1. Andy Brice Post author

      I can see how FB might appeal to big brands that cater for particular demographics. If the lifetime value of the customer is high enough (RedBull fans might drink 100s of dollars of the stuff a year) and you don’t fall foul of their ambiguous and obscure guidelines then FB ads might be worthwhile financially. 600$/mo doesn’t sounds like much though. And I wonder if the Red Bull guy is able to show any correlation between FB ads and sales. If not he might just be wasting money.

  5. Jon Harrop

    We had a similar experience with Google ads (except we didn’t get banned!). However much we spend on them, we recoup it back with no extra profit. So I think they are a complete waste of time for us.

    The strongest correlation I have observed is that we get around 20p in sales for each visit to a sales page. We don’t get anywhere near 1% visit->sale conversion though. Then again, if we did then I could afford to buy a new house every year!

  6. abc

    They’re saying that for a £0.13 CPM, they can’t afford to police the software people offer to make sure it never has spyware snuck it. Seems reasonable enough to me.

  7. Charlie B

    Wow, nice experiment. I had heard that using facebook advertising was not generally worth it. I took a look at buying advertising for the company I work for a while back on the various social networks, but found that it really wasn’t cost effective compared with other types of advertising. We ended up making a FB page for the company, and trying to build a community instead. I think the company ended up paying for some special features of that, but I just worked on some of the research aspects, not the final buy decision.

    For a microISV, I think FB is still a ways off from being a profitable advertising channel. Thanks for putting some numbers in there!

  8. Gubatron

    Facebook certainly needs to ease it a little bit on what they accept as ads, specially with software, it’s really sad they are so bi-polar in what goes through and what doesn’t. Sometimes your ad goes through, you raise your budget and then it’s pending again, and then denied, it’s a total piss off.

    Now, If I were you I would never expect to sell a single copy out of mere 310 clicks, that’s just almost impossible. Your conversion rate needs a lot more clicks for you to sell your product. I didn’t check your purchase page, but I’d try to make sure the purchasing process is a convenient as possible maybe you are getting willing customers but there’s something in the process making people leave.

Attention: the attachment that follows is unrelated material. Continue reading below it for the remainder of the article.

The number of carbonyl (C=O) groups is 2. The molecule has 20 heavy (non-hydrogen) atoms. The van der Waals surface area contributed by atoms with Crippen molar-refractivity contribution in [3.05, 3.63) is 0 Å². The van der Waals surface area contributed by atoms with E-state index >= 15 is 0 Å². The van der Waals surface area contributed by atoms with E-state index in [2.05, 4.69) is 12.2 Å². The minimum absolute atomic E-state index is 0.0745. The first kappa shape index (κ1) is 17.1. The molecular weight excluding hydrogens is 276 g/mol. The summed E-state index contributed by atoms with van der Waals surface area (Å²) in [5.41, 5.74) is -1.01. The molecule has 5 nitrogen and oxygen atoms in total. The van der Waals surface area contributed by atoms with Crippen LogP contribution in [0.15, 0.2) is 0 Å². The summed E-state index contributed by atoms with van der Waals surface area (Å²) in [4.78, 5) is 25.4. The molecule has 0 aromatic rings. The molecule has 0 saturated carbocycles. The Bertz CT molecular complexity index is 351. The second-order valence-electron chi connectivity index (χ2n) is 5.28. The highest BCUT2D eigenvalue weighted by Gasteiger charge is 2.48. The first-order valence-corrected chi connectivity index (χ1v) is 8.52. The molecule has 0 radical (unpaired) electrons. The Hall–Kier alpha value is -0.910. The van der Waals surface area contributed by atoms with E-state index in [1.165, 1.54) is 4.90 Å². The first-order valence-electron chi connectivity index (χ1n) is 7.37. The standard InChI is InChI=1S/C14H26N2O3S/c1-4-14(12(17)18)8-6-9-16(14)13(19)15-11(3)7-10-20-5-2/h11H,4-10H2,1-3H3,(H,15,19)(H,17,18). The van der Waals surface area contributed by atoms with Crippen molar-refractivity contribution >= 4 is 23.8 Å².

1. Andy Brice Post author

      If I can’t make a sale in 310 clicks then I have no chance of getting a return.

      My adwords and organic traffic is converting just fine, so it isn’t a problem at my end.

  9. Peter - Software Marketing Secrets

    I have the exact same experience.

    My ads weren’t disapproved even thought offering downloadable software, but the bid prices are way up there and trying to keep a reasonable just led to my ads being shut down instead. I didn’t mind cause the conversion rate wasn’t there anyway.

    Getting better results even with Google content ads.

  10. Christopher Bruno

    I cant believe Facebook wont allow PTP advertising, given the other shady, questionable products that are advertised on there (e.g. online degrees from fly by night diploma mills). They should clearly see that PTP is a legit product from a legit business, and should be bending over backwards to get Andy’s money.

    The good news is that facebook sucks as an marketing alternative for a mISV anyway, so their idiocy in this manner is really a blessing in disguise.

  11. Christopher Bruno

    Follow up: I did some advertising on facebook earlier this year for a web app I run for math teachers. Here are my stats:

    who live in one of the countries: United States, I…See More
    age exactly 18 and older